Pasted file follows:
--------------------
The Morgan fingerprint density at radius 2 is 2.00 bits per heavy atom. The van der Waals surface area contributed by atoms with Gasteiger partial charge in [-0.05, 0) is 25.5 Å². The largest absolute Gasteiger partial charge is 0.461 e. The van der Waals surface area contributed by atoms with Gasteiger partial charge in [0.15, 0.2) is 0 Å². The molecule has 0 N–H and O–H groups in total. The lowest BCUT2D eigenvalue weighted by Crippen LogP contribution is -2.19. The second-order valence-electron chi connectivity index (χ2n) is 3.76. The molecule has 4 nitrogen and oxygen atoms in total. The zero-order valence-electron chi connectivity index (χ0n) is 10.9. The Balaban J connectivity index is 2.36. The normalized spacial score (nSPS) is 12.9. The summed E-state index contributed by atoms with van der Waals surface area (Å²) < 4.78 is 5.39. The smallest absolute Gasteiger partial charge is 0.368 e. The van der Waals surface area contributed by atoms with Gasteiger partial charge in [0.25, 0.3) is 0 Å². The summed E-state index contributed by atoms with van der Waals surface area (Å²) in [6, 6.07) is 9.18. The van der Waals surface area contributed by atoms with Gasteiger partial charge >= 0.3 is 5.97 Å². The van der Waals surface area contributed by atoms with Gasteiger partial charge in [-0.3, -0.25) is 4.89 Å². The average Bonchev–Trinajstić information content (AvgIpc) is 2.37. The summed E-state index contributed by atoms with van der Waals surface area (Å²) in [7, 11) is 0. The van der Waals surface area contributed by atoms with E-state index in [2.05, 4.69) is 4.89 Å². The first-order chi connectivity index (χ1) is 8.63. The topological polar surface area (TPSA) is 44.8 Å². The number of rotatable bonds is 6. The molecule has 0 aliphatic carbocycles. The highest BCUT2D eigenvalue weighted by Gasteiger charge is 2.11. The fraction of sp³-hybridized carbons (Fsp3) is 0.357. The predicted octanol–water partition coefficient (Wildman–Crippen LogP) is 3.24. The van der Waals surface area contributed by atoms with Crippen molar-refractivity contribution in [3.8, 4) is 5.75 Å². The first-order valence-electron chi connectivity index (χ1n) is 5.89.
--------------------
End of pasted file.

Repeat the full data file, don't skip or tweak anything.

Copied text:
The Morgan fingerprint density at radius 2 is 2.00 bits per heavy atom. The van der Waals surface area contributed by atoms with Gasteiger partial charge in [-0.05, 0) is 25.5 Å². The largest absolute Gasteiger partial charge is 0.461 e. The van der Waals surface area contributed by atoms with Gasteiger partial charge in [0.15, 0.2) is 0 Å². The molecule has 0 N–H and O–H groups in total. The lowest BCUT2D eigenvalue weighted by Crippen LogP contribution is -2.19. The second-order valence-electron chi connectivity index (χ2n) is 3.76. The molecule has 4 nitrogen and oxygen atoms in total. The zero-order valence-electron chi connectivity index (χ0n) is 10.9. The Balaban J connectivity index is 2.36. The normalized spacial score (nSPS) is 12.9. The summed E-state index contributed by atoms with van der Waals surface area (Å²) < 4.78 is 5.39. The smallest absolute Gasteiger partial charge is 0.368 e. The van der Waals surface area contributed by atoms with Gasteiger partial charge in [0.25, 0.3) is 0 Å². The summed E-state index contributed by atoms with van der Waals surface area (Å²) in [6, 6.07) is 9.18. The van der Waals surface area contributed by atoms with Gasteiger partial charge >= 0.3 is 5.97 Å². The van der Waals surface area contributed by atoms with Gasteiger partial charge in [-0.3, -0.25) is 4.89 Å². The average Bonchev–Trinajstić information content (AvgIpc) is 2.37. The summed E-state index contributed by atoms with van der Waals surface area (Å²) in [7, 11) is 0. The van der Waals surface area contributed by atoms with E-state index in [2.05, 4.69) is 4.89 Å². The first-order chi connectivity index (χ1) is 8.63. The topological polar surface area (TPSA) is 44.8 Å². The number of rotatable bonds is 6. The molecule has 0 aliphatic carbocycles. The highest BCUT2D eigenvalue weighted by Gasteiger charge is 2.11. The fraction of sp³-hybridized carbons (Fsp3) is 0.357. The predicted octanol–water partition coefficient (Wildman–Crippen LogP) is 3.24. The van der Waals surface area contributed by atoms with Crippen molar-refractivity contribution in [3.8, 4) is 5.75 Å². The first-order valence-electron chi connectivity index (χ1n) is 5.89.